Following 15 minutes of action on the night the NBA returned from its hiatus, Zion Williamson is at a whopping 580 on the season. Eleven members of the New Orleans Pelicans have logged more time on the floor.
And yet, their season is all about the man who wore "Peace" on the back of his jersey Thursday night.
In stark contrast to the important message he chose to display above his number, Zion's game is anything but peaceful. He plays with a force few players across the history of the league could generate, and the attention he commands opens things up for his teammates.
That makes a minutes restriction in the eight-game leadup to the postseason much more than an inconvenience.
Following his departure from the "bubble," which put Zion in quarantine protocol up until Wednesday, ESPN's Malika Andrews tweeted shortly before tipoff that the 20-year-old rookie would "play in short bursts" during the re-opener.
Following the loss, Pelicans head coach Alvin Gentry revealed there was more to it than that.
"We wish we could have played Zion down the stretch," Gentry said, per ESPN's Andrew Lopez. "But he had used the minutes that had been given to us. That's just the way it is. We weren't going to stick him back out there. Our medical team said we played for us to play him."
That explanation does little more than lead to additional questions.
Is there an injury we don't know about? Is this just a conditioning problem? Was the team not in Zion's digital ear about conditioning throughout the hiatus? How or why did the time off lead to steps back on his timeline?
Perhaps most important: Why not save a few of those 15 minutes for the end of the game?
If there's a hard-and-fast rule limiting Zion to 15 minutes, New Orleans' coaching staff has to spread that out to include the potential for crunch time.
If the Pelicans want to make the playoffs, every one of these games is immensely important. They need to be in ninth place (at worst) and within four games of the eighth seed to force the play-in situation.
The four-games part of that equation isn't a huge deal. Even after Thursday's loss, they're only four back of the Memphis Grizzlies with the league's easiest remaining schedule. The problem is there are now two teams between New Orleans and Memphis, one of which has Damian Lillard and a finally healthy frontcourt. Oh, and the San Antonio Spurs now have one fewer loss.
The battle for ninth will go down to the wire, much like Thursday night's game. The Pelicans needed Zion then, and they'll need him moving forward.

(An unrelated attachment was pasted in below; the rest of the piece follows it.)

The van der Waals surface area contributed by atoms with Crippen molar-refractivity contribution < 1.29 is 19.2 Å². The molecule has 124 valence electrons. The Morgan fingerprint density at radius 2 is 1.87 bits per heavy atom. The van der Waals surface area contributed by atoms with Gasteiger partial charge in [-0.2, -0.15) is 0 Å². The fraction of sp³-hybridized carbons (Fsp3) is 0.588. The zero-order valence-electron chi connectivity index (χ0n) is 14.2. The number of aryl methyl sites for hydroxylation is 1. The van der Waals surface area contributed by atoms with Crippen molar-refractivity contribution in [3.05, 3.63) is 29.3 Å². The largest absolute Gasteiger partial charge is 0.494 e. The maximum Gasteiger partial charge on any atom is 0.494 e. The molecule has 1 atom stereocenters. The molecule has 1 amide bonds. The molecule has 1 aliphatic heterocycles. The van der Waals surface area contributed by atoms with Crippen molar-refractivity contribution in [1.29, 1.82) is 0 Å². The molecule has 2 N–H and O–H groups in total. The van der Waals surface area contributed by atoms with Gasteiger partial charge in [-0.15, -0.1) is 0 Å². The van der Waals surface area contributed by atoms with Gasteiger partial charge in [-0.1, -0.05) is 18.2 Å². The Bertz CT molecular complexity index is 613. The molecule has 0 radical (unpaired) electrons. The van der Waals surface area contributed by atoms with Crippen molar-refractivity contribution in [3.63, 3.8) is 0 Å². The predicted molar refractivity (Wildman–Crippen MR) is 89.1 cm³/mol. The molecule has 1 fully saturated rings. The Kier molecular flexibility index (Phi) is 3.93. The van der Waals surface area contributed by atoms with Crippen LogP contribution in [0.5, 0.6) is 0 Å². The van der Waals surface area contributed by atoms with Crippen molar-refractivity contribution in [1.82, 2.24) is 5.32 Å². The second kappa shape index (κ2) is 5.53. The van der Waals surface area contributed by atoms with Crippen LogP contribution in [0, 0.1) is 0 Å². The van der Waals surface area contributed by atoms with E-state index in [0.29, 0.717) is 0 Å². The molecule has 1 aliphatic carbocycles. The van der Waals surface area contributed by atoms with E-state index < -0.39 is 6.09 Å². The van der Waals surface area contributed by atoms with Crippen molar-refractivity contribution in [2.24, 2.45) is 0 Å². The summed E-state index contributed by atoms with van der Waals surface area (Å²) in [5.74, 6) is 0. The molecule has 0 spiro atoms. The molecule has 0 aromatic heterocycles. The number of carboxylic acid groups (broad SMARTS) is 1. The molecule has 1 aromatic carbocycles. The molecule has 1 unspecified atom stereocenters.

New Orleans may have been outscored in the minutes he played against Utah, but he's been the team's most-impactful player this season. He has to be out there in the big moments.
In his limited action Thursday, he showed next to no rust coming out of quarantine.
He went 6-of-8 from the field and made his only free-throw attempt. On his first bucket, he essentially went through the typically sturdy Royce O'Neale on the way to an off-hand finish in traffic and at close to full speed. He scored on a traditional post move over Georges Niang. He later punished the same defender for fronting him 15 feet from the rim by spinning off him for an alley-oop.
He even showed a little flair with a behind-the-back dime to the guy who is usually found setting him up:
All the physical tools were on vivid display, but the intangible aspects of his game are even more important. Williamson feels the game like a veteran. He knows when to attack and when to defer. His anticipation and exploitation of cutting and driving angles may be as instrumental as his athleticism in generating open looks.
There is still growth on the way for Zion, particularly on the defensive end, but he's more than ready to make a positive impact on a playoff team. If he is held to this minutes restriction for much longer (or if it's managed as it was Thursday), he may not get a chance to do so.
When Zion subbed out for the last time with 7:19 left in the fourth quarter, New Orleans was up 93-89 (giving it a 73.7 percent win probability). Over the rest of the game, Utah center Rudy Gobert had four points, including the game-winning free throws, and four rebounds. New Orleans' big men combined for zero points and two rebounds in that stretch.
Regardless of whether the Pelicans are able to ramp Zion's minutes up soon, they can't allow themselves to be put in this position again.
This season is about the rookie with superstar potential on the floor and a desire for peace off it. And that's especially true for each of the next seven games.